If you have ever read the book Deadly Feasts by Richard Rhodes, mad cow disease (and all its implications) has been a recurring nightmare for quite some time.
Rhodes’ book discusses the spread of mad cow, or bovine spongiform encephalopathy (BSE), for the forty years leading up to the late 1990s and early 2000s. The book leaves the reader wondering when the next case of mad cow will strike — as though the spread of disease via meat production is an inevitability, but something our current food structure would like to ignore.
As it turns out, mad cow disease has decided to return to the States after a six year hibernation. But some are saying, once again, that this occurrence is no big deal.
A dairy cow in central California was recently diagnosed with BSE according to USDA Chief Veterinary Officer John Clifford. But Clifford also said, “at no time” did this dairy cow present a risk to the food supply or human health.
The rationale behind this is because, allegedly, this cow was never going to be slaughtered for human consumption — and, again allegedly, BSE cannot be transmitted via animal milk. It was, however, “found at a rendering plant, where spent animals are sent for processing into leather, soap, cosmetics and pet food. Tests detected the illness before slaughter.”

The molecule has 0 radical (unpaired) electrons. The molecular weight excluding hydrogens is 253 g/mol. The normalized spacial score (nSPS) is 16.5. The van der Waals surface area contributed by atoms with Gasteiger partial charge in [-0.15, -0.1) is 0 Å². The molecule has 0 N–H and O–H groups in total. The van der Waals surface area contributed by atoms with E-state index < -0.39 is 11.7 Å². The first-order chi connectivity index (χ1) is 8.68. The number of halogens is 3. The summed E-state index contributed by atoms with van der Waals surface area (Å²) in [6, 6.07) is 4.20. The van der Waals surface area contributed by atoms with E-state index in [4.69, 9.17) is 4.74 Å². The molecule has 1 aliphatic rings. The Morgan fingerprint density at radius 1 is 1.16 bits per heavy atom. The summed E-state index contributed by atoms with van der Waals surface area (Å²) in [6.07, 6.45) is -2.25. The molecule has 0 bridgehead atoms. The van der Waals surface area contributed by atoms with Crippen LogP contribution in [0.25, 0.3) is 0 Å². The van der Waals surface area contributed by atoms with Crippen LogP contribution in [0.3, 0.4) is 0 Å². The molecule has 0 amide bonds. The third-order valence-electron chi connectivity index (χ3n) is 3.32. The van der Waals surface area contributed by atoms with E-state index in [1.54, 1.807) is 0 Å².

Saying there is no risk might seem awfully hasty, however, when considering the entire safety of the human population. There are some who would sleep better at night if more tests were done. But, unsafe meat often means profit loss in the world of agriculture.
Feasts’ research showed animals develop BSE through the consumption of rendered animal meat, or, essentially, forced animal cannibalism.
However, today’s dairy cow is reported to have a very rare form of the disease not associated with consuming infected feed — so, perhaps food manufacturers might need to revisit safety procedures to garner what did cause this strain of BSE.
Additionally, according to the Huffington Post’s live blog last month, “testing for mad cow disease fell 90% since 2005,” and this recent discovery was “a stroke of luck.”
Since the news, the dairy cow in question is scheduled to be destroyed, and Reuters reports the infected cow’s two offspring tested negative for BSE, though the farm where the infected cow was raised 10 years ago is being investigated.
According to eMedicineHealth.com, “if humans eat diseased tissue from cattle, they may develop the human form of mad cow disease known as variant Creutzfeldt-Jakob disease (vCJD) or new variant Creutzfeldt-Jakob disease (nvCJD).”
In light of less than stellar mad cow disease testing, encouraged continuation of trade, mad cow’s long incubation period, and unclear long-term effects of the disease, it’s not exactly something with which to play Russian Roulette, because more than one chamber is loaded.
Image Credit: Flickr Creative Commons, Hamed Saber